Will Ricketts: local developer and entrepreneur

Home Editorial & Opinion Will Ricketts: local developer and entrepreneur


You don’t have to live in Silicon Valley to start and grow a successful tech startup. Boston, New York, Austin, and even our neighbors over in Tallahasse, at Silicon Tally, are all trying to incubate the latest and greatest ideas in technology.

Recently, I sat down with a local developer and entrepreneur, Will Ricketts. I picked his brain on the subject of his upcoming app, Moskeedo, the challenges for other developers, and the state of affairs of the mobile world.

First off, where did you grow up? Was it around here? Did you go to school here?I was born in Houston, TX but lived in Pensacola until February of 2008 when I moved to Houston. There I worked in oil & gas until I had the idea for Moskeedo. I attended UWF for a short term and studied Computer Information Systems.

If you could give me an elevator pitch about Moskeedo, what would it be?Moskeedo is an innovative social application that connects people to events and gatherings on a location basis using the inherent GPS of mobile devices, and an intuitive web interface. Our startup drives revenue through several innovative streams. Unfortunately, due to the stage that we’re currently in, I can’t really delve into our revenue streams as they’re confidential at the moment, but Moskeedo taps into the market of outgoing individuals who are always on the lookout for what’s going on.

What space do you see it fitting into: events, location, social, broadcast messaging? Who is your biggest competition?

I believe that the lines that divide these archetypes are becoming more and more blurred as the market has seen the rise of less specialized and focused applications such as Twitter, an application that focuses on doing a single thing extremely well. The market and consumer demand/savvy paradigm has changed dramatically in the last 24 months. We anticipate that within 8-12 months of public launch, we will be the most popular source for location based media as our functionality and user benefits will be unmatched. We are currently competing with Foursquare, Eventful, Facebook Places, and Facebook Events.

What made you come up with your idea?The idea started as something very simple. When I moved to Houston, I was constantly combing bars and clubs to meet people and discover new places to go. With this problem in mind, I conceptualized Moskeedo. The original idea was a geo-tagged photo and video sharing application. It has since evolved into something much more useful and attractive to users.

What devices do you plan to be on at launch?Upon launch, we expect to have iPhone, Android, and Windows Mobile applications available for install.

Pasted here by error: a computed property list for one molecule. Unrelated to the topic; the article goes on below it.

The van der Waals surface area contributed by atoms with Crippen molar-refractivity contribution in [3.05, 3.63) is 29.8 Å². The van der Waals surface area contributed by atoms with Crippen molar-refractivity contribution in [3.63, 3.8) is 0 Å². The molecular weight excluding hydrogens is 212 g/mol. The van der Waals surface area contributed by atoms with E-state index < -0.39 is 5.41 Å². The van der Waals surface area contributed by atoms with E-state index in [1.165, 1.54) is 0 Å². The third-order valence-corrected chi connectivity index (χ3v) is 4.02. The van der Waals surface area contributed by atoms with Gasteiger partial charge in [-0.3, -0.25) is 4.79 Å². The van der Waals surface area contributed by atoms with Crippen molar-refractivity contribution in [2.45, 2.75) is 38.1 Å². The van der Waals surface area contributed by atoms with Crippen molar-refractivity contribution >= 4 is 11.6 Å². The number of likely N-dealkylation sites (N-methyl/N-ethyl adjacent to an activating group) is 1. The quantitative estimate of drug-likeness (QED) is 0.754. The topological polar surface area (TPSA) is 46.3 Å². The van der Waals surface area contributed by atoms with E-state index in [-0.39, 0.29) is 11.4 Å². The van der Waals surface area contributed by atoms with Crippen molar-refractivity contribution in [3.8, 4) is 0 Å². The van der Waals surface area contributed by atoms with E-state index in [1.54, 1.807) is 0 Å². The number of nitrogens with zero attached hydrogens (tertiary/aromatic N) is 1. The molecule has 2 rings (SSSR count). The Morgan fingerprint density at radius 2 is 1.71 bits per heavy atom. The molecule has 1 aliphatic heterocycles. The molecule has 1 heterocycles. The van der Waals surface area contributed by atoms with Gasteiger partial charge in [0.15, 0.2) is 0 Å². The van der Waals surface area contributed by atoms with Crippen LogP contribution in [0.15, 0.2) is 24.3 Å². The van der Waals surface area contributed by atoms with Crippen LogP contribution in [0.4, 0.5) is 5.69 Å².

With tablets becoming more popular, and the acceleration of hardware in mobile devices, do you see any features that can take advantage of the improved hardware?Tablets are going to be a very big deal for us. They offer the computing power of a notebook with the portability of a phone. A larger screen is definitely going to make looking at maps far easier.

When can I download it and review it for the readers here?We expect to have a beta version available for testing within the next four months. We will release our mobile apps at a later date when we expand our team a bit more. I frequently tweet about the progress we make. www.twitter.com/willricketts.

HTML5 vs Native, go:I believe that while HTML5 based applications hold a lot of benefits for products like ours, our data is too dynamic to take advantage of an offline application cache. A native application is much more effective and efficient in meeting our needs in providing a seamless experience to users.

Any obstacles fellow developers should look out for?The best advice that I can give is to keep quiet about the details of your application’s functionality until you have an iteration that’s deliverable to the public. There are a lot of sharks out there that want to grab your idea and run away with it. It’s fun to talk shop with other developers, but you’re probably the only person in your circle of contacts that has your best interest in mind.

How do you see the state of apps in 2011? Where do you see it going?I believe that 2011 will see an influx of disposable apps of every variety due to the release of “The Social Network.” That movie is going to inspire hoards of ambitious geeks to try their hand at taking a slice of the social web pie. I think we’ll see a lot of new content management systems as blogs are becoming easier to create/update and more popular. This is made evident by apps such as Tumblr.

If you’d like to find out more about the app, visit it at www.moskeedo.com. If you like reading about tech and all things tech business, follow me on twitter, www.twitter.com/william_beard.